How to minimise recruitment risk?

By Jo Wilson November 14, 2018 Industry news

In the second of our series on recruitment, Jo Wilson says there are ways to ensure recruiting goes well.

I hope you’ve all had a fabulous quarter! Of course, we’re now at the “pointy end” of the year, when strong results leading into the new year are crucial, and the pressure is on.

The end of the year is also likely to finally bring about change that will affect many businesses, by which I mean the Government’s changes to the 90-day trial period.

This law change has been talked about for quite some time now, but all the indicators show that the Bill will be passed very soon.

So what does this mean to us as employers?

Although early indications were that this change would affect all businesses, it seems that the 90-day trial will be abolished for businesses with more than 20 employees.

This means that internal company HR policies will need to be modified accordingly – and with due diligence – to prevent an onslaught of unjustified dismissal claims and the like.

Once again a robust process will need to be adhered to in order to fulfil the requirements of the legislation.

I strongly recommend if you are a business without a solid HR process that you bring in an advisor to ensure you know exactly what is required of you.

I’m happy to provide advice as to excellent service providers in this area.

Now of course, we could eliminate the worry when it comes to this law change by ensuring we never have to go through a performance management or termination process!

However, as all employers know, our biggest challenge is finding and retaining excellent staff.

It goes without saying that people are the backbone of our businesses – not flash mission statements, fancy premises or even what we sell.

But we’re human beings, we make mistakes, and we’re never going to make the right decision around people 100% of the time.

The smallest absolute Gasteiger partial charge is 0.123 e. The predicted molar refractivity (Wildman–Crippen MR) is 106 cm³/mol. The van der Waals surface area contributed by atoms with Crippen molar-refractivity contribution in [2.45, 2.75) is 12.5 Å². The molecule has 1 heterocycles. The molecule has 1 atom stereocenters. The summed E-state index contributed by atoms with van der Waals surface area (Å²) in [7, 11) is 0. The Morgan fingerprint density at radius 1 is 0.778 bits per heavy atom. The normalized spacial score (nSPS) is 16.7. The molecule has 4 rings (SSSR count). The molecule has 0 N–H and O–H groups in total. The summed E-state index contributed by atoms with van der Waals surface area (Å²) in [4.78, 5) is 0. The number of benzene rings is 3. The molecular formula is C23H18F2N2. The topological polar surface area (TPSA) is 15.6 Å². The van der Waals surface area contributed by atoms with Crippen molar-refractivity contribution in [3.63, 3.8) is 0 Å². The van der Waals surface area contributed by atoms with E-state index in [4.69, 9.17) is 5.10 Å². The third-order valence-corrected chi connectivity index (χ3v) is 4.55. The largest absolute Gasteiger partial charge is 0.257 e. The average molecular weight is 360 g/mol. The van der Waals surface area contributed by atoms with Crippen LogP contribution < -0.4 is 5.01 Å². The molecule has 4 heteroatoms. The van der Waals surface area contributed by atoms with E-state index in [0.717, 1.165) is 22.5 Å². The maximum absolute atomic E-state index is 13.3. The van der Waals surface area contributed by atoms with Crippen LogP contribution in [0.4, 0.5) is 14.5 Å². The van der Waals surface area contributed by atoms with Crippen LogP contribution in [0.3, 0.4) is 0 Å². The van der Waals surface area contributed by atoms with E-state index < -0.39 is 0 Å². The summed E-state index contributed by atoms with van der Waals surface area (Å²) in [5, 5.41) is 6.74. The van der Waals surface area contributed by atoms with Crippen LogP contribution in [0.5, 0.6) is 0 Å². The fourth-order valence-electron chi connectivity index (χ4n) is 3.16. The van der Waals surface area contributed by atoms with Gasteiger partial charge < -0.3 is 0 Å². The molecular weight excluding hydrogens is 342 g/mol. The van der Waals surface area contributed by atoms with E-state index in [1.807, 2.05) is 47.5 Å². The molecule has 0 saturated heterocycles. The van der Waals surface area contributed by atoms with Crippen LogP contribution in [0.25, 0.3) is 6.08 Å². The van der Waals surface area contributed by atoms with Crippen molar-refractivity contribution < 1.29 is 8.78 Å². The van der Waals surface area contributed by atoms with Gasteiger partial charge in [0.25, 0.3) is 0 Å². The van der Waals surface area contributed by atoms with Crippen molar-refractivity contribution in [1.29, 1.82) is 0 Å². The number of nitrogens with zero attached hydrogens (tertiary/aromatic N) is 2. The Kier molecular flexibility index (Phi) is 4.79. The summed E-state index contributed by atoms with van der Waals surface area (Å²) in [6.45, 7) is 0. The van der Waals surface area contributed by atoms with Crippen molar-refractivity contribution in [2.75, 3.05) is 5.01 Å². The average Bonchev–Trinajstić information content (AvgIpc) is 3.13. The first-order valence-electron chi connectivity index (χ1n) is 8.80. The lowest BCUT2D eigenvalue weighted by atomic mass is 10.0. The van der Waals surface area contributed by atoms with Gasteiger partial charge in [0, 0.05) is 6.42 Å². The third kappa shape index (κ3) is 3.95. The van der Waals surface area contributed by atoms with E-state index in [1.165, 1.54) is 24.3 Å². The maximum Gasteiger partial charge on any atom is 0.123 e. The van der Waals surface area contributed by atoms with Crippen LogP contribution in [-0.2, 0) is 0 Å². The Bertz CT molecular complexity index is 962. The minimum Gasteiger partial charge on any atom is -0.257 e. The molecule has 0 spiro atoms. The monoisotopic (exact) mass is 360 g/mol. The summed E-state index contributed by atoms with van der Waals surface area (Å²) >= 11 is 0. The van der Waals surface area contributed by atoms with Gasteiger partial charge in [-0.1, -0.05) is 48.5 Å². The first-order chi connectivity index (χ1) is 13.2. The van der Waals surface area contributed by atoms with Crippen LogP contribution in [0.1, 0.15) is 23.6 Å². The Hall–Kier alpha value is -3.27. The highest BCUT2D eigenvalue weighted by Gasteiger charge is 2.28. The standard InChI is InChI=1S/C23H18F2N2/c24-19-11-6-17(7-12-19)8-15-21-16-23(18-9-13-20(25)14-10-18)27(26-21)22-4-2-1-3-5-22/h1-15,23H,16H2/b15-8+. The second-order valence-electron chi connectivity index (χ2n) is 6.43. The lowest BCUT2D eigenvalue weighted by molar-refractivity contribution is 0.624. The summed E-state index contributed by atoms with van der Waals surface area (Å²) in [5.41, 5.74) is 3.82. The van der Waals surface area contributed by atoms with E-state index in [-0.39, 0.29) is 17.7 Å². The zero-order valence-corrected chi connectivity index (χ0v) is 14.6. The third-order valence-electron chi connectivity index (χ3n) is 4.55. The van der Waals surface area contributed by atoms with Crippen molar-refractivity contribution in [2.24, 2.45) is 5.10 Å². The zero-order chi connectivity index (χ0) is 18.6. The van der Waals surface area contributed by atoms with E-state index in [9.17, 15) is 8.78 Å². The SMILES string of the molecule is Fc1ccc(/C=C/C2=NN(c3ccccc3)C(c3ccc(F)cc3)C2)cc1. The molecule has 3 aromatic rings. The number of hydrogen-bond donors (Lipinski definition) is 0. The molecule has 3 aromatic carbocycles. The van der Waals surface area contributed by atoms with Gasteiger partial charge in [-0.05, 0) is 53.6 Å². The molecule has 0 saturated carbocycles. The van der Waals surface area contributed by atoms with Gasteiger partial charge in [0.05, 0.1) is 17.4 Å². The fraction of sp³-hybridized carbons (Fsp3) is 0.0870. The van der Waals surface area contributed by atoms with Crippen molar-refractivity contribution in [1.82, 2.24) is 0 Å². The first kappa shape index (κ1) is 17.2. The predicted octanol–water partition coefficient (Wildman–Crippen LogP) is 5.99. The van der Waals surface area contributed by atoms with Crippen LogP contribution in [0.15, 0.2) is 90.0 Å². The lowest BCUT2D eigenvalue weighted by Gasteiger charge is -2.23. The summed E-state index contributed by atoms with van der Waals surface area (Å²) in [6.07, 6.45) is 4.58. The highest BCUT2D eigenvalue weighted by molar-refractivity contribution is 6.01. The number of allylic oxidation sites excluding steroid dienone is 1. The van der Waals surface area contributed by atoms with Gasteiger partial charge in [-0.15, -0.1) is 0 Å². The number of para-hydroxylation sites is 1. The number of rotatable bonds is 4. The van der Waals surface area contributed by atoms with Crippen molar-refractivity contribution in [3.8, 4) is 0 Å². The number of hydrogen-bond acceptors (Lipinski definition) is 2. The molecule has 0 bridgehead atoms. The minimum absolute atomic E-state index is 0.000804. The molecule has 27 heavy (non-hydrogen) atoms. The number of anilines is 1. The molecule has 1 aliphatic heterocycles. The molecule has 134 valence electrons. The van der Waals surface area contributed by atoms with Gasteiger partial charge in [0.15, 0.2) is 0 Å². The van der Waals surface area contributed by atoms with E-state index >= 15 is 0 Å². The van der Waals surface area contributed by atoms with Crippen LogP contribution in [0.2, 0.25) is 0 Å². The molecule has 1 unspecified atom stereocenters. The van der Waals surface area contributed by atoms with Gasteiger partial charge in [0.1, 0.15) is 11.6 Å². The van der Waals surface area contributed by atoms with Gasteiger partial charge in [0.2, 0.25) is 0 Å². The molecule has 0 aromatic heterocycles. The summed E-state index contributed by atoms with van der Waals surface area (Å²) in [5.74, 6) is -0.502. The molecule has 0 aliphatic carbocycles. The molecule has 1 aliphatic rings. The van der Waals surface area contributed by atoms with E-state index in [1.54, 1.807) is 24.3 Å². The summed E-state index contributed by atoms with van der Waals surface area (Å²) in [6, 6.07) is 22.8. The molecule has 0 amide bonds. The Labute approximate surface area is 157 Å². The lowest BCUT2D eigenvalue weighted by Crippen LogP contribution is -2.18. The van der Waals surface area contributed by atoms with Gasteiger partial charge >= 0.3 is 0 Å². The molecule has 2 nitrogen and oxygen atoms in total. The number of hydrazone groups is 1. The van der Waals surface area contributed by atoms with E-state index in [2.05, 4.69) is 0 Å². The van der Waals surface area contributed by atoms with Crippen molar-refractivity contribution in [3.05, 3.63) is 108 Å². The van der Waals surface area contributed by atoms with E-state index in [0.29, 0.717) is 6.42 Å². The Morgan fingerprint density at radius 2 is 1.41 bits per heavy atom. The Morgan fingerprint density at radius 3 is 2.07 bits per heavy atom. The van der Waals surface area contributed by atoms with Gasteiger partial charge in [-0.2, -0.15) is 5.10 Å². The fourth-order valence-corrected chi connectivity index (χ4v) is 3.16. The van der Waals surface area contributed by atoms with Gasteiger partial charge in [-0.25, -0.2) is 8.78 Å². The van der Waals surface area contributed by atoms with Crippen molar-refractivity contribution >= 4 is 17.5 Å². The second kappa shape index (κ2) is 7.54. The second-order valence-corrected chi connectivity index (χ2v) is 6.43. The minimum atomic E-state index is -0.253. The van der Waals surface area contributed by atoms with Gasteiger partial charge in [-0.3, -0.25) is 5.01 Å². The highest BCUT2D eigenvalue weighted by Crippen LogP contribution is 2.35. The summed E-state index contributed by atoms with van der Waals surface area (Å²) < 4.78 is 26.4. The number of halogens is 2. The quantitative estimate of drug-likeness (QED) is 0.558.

The key to ensuring your recruitment risk is minimised lies in the following:

 

Make sure you know EXACTLY what your business needs in terms of the role you are recruiting.

For sales people, what percentage of the role is new business versus existing? How important is product knowledge versus “fit”? Would it be prudent to gain input from key customers?

Never hire the best of a bad bunch.

If you have an internal policy requiring you to place your own advertising, but find you are not fully convinced you have the right person, don’t recruit them! So this doesn’t sound completely convenient from an external agency point of view, the same goes if you are using a recruiter – if you don’t feel you have the right person, don’t hire. The cost of bringing the wrong person into your business is way higher than spending more time uncovering the right recruit.

Consider personality profiling.

This is valuable to not only measure staff (profile your top performers to gauge common denominators for example), but also for yourself if you are in a leadership position. People often don’t perform because of the wrong environment and not necessarily because they don’t have the ability to deliver results.

It’s crucial to have regular reviews with new employees.

This is particularly important in the first three months (even more so when the law changes – but this is a must regardless).

 

My team is diligent in their follow-up with our clients and candidates during this timeframe as this is the time when both parties will be deciding whether or not the employment relationship is going to work.

We can identify and help resolve any potential issues, ensuring the success of the placement.

If you don’t work with a recruiter yourself, be ready to get tougher on yourself to ensure you don’t miss this!

Not only can you prevent a great person potentially leaving your business during this settling-in period, but you can also ensure you’re not in the firing line should an employee take action against you if you do need to let them go.

It takes time, effort and diligence, but you cannot afford to get it wrong.

In a nutshell, the recruitment, retention and managing of our humans is an absolute minefield therefore you must consider what changes you’re going to need to make to your process now.

I welcome you to contact me to discuss ways to make this process more palatable and to mitigate risk for your business.

The importance of this should not be underestimated. 


Call Jo Wilson,
Managing Director,
Gunn Talent
on 09 964 0598 or 021 560 981.

 

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